Tuesday, October 31, 2006

Tuesday 31st October 2006 - Weather: blustery and decidedly chilly!


You may have been wondering where I have been hiding for the last few weeks? We lost our broadband connection due to Garner Digital going bust, and we had to wait 10 days for the new company to switch us over and for BT to switch us on! However, I am back with avengance and managed to get to the allotment for a couple of hours this afternoon.

There isn't much really growing now - even the weeds have started to slow down. So, job number one, planting the 200 odd Radar onion sets that the lovely Growmore sent me after Marshalls completely let me down. They are planted on plot number 2 at the end away from the stream. I have divided the top section of this plot in half, the right half has the leeks and garlics, which I am pleased to say are poking through, and the left section has the onions. Looks very neat! I used some old straw to mulch up the leeks a couple of weeks ago to help with blanching becuase I plant very closely to make the most of the room and don't have the surrounding soil available for earthing up. Mulching with straw, grass cuttings, or my most recent mulch material, shredded bills creates lovely long, CLEAN white stems. I dug one up just to see how they were blanching and as you can see, they are looking very good indeed!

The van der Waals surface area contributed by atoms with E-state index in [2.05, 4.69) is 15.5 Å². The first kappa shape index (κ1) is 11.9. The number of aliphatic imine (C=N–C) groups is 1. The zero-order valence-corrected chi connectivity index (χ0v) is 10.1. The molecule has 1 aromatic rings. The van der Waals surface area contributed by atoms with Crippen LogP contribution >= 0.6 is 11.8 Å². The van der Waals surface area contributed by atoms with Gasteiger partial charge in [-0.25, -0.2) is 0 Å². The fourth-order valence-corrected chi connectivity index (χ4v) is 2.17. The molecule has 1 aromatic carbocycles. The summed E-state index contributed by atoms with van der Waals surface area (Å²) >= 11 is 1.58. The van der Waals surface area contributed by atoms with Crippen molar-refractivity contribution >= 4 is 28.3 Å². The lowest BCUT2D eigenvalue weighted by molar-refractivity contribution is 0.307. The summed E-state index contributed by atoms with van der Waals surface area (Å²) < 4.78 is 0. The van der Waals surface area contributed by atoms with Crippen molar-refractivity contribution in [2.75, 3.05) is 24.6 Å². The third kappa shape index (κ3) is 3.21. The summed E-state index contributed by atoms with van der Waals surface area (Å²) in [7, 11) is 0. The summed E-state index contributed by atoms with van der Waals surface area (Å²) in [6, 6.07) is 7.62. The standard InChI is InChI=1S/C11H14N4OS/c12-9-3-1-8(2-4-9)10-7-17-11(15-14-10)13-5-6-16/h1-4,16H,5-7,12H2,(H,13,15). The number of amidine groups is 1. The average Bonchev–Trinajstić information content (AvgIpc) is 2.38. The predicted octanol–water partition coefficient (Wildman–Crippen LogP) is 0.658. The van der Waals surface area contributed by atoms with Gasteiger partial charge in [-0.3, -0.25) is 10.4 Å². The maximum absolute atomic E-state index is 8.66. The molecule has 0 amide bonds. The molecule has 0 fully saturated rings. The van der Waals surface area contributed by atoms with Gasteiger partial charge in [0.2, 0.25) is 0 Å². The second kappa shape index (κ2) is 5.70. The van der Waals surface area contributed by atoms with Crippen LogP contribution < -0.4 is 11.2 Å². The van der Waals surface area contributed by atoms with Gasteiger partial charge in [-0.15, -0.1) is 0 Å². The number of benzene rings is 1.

With a chilly weekend forecast I wanted to bring in the last of the tomatos and courgettes and managed a tray of toms, 3 courgettes and 1 cucumber. If we escape the cold I reakon the courgettes will just keep going! The beans however have finished. They are lovely and green and lush looking, but there isn't a flower or bean in sight, so next visit, they will be cleared.
I have grown black and white moolis this year for a winter veg - the whites although patchy germination, they produce big roots. The blacks have huge top growth and thick germination but smaller roots in the same space of growing time.
Still growing/just growing:
Leeks - autumn giant and musselburough
garlics - purple wight and elephant
onions - radar
courgettes - white volunteer, black beauty, 2 yellows and 1 green with no labels
cucumber - lemon
chard - bright lights
kale - red russian, green curly, cavalo nero
brussel sprouts - red bull, green variety
cabbage - savoy, pointy and round with no labels
purple sprouting brocolli
9 star perrenial brocolli
moolis - white and black
beetroot - detroit, boltardy
celeriac - alabaster
french beans under cloches - currently in flower!
radish - salad rainbow
globe artichokes
parsnips - gladiator (I think)
selection of fruit and 2 thick rows of daffodils for cutting.
Not a bad selection for this time of year I feel.